Service NSW was set up as an independent delivery agency eight years ago with its own CEO and a set of KPIs that are quite different from a government department. It was situated within the Department of Finance (a power purse-string pulling force) and had a reporting structure that included a dotted line to a powerful and credentialed Customer Service Commissioner.

As of about a month ago, Service NSW was tucked into the newly created Department of Customer Service, and expanded brief for former finance Minister Victor Dominello and one of just three whole of government departments (the others being Premier and Cabinet and the Treasury.)

In other words Service NSW, although it started small, was always at the centre in NSW. As it has built over time into the force it is today, it is worth looking at the team around it, which has grown with the experiment, to the point where the structure inside the NSW government is very different from its peers.

NSW is doing things that other government cannot do today. It has been insanely ambitious in its public administration and a time when other governments have been timid. But if they had tried to set up today’s structure eight years ago, it would not have worked. It has been built over time by a team.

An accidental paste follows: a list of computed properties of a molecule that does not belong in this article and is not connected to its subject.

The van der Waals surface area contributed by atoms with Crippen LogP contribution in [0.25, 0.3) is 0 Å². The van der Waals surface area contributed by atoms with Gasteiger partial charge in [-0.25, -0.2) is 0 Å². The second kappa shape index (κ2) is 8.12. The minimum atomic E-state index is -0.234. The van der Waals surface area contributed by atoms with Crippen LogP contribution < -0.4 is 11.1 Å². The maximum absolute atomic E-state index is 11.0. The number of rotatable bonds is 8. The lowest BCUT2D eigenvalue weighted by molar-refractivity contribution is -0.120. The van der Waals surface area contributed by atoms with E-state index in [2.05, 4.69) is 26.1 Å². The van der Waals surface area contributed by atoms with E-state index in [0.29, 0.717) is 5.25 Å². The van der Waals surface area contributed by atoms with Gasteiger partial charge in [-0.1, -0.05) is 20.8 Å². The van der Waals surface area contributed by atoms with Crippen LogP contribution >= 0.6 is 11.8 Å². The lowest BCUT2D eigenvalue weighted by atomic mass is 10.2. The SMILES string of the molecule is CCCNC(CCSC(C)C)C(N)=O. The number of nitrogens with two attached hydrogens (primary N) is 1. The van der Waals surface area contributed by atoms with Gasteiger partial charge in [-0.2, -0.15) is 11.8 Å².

The first Customer Service Commissioner is a former group executive from the banking sector. He is now secretary to the NSW Treasury. He was replaced as Customer Service Commissioner by another former banker, Glenn King who was also appointed to run the Premier’s behavioural analytics unit. Mr King has now been promoted to secretary Department of Customer Service.

The Premier Gladys Berejiklian was running the transport ministry at a time when Transport was doing some of the most interesting work inside government with data – and even with the new methodologies like hackathons and the like.

The secretary of the Department of Transport at the time was Tim Reardon, who is now secretary of Premier and Cabinet, is a dataphile like his boss.

And of course, the Treasurer Dominic Perrottet was Minister for Finance at the time Service NSW was created, with Victor Dominello innovation minister in the same portfolio driving the new agency.

In other words, all of the senior political and departmental leadership of the three powerful above-the-line departments are driving the digital and technology agenda. It is not a side issue, it is a central issue.

In the NSW government, being involved in digital and tech is good for your career. This is absolutely not the case at the federal level.

And then there is data. New South Wales has developed over several years a formidable in-house data science capability under Ian Opperman at the Data Analytics Centre, or the DAC as it is affectionately known. I say again, it is an in-house capability.

This is a powerful tool that does not exist in anything like the same way at the federal level. The DAC is an incredible tool, and one that put a turbo-charge under the state’s service delivery efforts.